Monday, October 11, 2010

Obama proposes to sell China C-130s

By Hao Zhou

US President Barack Obama has proposed to Congress terminating the suspension of C-130 cargo aircraft export licenses to China, according to a letter published Friday on the White House's website.

This proposal, which is regarded by some Chinese analysts as blandishments to China after the US stiffly pressed China to revaluate its yuan, is still subject to review and approval by both the House of Representatives and the Senate.

The White House didn't release the quantity or price of the C-130s in the proposal.

If it gets the green light, the C-130 transport aircraft, nicknamed "Hercules," would become the first heavy military equipment that the US has exported to China since 1989.

Capable of using unprepared runways for takeoffs and landings, the C-130 family found uses in a variety of roles, including cargo transportation, troops and medical evacuation, airborne assault, search and rescue, maritime patrol and even aerial firefighting.

However, Song Xiaojun, a Beijing-based military expert, downplayed the significance of Obama's proposal.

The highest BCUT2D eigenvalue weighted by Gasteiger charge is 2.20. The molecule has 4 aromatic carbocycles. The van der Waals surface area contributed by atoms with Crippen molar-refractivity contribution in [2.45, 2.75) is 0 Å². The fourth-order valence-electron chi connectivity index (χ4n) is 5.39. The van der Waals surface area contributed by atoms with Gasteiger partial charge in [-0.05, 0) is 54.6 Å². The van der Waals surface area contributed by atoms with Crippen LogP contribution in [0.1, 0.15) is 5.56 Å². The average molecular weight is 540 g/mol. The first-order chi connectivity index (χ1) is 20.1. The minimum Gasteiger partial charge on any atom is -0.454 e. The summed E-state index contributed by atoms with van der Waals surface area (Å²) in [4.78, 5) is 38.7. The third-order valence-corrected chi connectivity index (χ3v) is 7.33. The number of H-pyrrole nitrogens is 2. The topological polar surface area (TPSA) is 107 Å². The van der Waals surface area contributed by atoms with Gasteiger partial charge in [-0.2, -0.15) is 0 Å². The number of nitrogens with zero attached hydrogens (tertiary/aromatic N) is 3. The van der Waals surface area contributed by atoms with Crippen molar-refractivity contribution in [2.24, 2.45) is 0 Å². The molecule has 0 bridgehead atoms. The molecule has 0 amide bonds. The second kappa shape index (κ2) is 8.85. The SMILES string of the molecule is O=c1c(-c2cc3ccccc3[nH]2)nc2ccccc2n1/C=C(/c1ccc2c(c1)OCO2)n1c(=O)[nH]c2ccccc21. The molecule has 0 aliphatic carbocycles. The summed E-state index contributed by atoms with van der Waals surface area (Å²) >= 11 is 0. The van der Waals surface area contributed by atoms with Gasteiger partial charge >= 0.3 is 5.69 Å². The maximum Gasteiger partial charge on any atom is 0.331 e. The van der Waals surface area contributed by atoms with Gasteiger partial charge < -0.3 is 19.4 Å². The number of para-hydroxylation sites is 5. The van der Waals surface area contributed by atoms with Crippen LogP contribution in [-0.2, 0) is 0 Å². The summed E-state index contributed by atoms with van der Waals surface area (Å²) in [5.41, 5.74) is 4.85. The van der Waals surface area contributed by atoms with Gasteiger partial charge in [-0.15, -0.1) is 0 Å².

"I don't think Beijing is very much in need of such an aircraft model, though the China-made military transport planes, compared with C-130, are still left behind in terms of engines and electronic aviation equipment," Song told the Global Times, adding that the C-130s that the US intends to export to China is only for civilian use.

He said the motives behind Obama's proposal might be aimed at "blandishing China after recent tensions caused by the US, such as pressing for the yuan's appreciation, arms sales to Taiwan and military exercises in waters close to China."

In the mid-1980s, when China-US relations enjoyed a short honeymoon period, the US sold China a bunch of S-70 helicopters, a model of the UH- 60 Blackhawk designed for civilian use.

After bilateral ties soured, Washington suspended the exports of parts for the S-70s, so China could hardly fly those S- 70s anymore, another military expert told the Global Times on condition of anonymity.

"What Beijing wants to buy from Washington is always blocked, and what the US wants to sell to China is always something that China doesn't need," he added.